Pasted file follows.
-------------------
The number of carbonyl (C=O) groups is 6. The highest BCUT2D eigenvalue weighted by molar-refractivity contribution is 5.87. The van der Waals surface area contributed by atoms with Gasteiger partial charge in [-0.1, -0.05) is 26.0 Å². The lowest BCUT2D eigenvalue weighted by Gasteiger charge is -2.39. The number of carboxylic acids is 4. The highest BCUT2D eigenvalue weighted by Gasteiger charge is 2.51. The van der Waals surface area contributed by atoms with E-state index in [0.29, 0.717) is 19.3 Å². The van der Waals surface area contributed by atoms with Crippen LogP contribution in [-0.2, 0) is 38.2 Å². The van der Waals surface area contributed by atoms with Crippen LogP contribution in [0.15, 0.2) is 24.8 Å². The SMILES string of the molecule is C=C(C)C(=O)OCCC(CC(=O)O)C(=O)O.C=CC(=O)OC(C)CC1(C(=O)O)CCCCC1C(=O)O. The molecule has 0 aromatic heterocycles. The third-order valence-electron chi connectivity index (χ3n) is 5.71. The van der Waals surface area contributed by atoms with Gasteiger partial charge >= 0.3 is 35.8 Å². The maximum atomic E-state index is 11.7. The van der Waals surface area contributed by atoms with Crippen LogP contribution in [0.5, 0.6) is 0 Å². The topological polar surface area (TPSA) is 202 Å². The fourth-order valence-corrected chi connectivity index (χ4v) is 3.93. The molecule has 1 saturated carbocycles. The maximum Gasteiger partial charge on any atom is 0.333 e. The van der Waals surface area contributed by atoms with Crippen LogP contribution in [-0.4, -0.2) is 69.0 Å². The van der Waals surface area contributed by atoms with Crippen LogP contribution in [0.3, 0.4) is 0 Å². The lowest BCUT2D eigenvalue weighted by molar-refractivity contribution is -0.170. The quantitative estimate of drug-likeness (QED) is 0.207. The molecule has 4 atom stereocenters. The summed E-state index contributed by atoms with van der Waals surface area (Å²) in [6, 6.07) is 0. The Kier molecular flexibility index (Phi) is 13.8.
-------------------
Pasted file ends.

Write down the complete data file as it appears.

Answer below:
The number of carbonyl (C=O) groups is 6. The highest BCUT2D eigenvalue weighted by molar-refractivity contribution is 5.87. The van der Waals surface area contributed by atoms with Gasteiger partial charge in [-0.1, -0.05) is 26.0 Å². The lowest BCUT2D eigenvalue weighted by Gasteiger charge is -2.39. The number of carboxylic acids is 4. The highest BCUT2D eigenvalue weighted by Gasteiger charge is 2.51. The van der Waals surface area contributed by atoms with E-state index in [0.29, 0.717) is 19.3 Å². The van der Waals surface area contributed by atoms with Crippen LogP contribution in [-0.2, 0) is 38.2 Å². The van der Waals surface area contributed by atoms with Crippen LogP contribution in [0.15, 0.2) is 24.8 Å². The SMILES string of the molecule is C=C(C)C(=O)OCCC(CC(=O)O)C(=O)O.C=CC(=O)OC(C)CC1(C(=O)O)CCCCC1C(=O)O. The molecule has 0 aromatic heterocycles. The third-order valence-electron chi connectivity index (χ3n) is 5.71. The van der Waals surface area contributed by atoms with Gasteiger partial charge >= 0.3 is 35.8 Å². The maximum atomic E-state index is 11.7. The van der Waals surface area contributed by atoms with Crippen LogP contribution in [0.5, 0.6) is 0 Å². The topological polar surface area (TPSA) is 202 Å². The fourth-order valence-corrected chi connectivity index (χ4v) is 3.93. The molecule has 1 saturated carbocycles. The maximum Gasteiger partial charge on any atom is 0.333 e. The van der Waals surface area contributed by atoms with Crippen LogP contribution in [-0.4, -0.2) is 69.0 Å². The van der Waals surface area contributed by atoms with Crippen LogP contribution in [0.3, 0.4) is 0 Å². The lowest BCUT2D eigenvalue weighted by molar-refractivity contribution is -0.170. The quantitative estimate of drug-likeness (QED) is 0.207. The molecule has 4 atom stereocenters. The summed E-state index contributed by atoms with van der Waals surface area (Å²) in [6, 6.07) is 0. The Kier molecular flexibility index (Phi) is 13.8.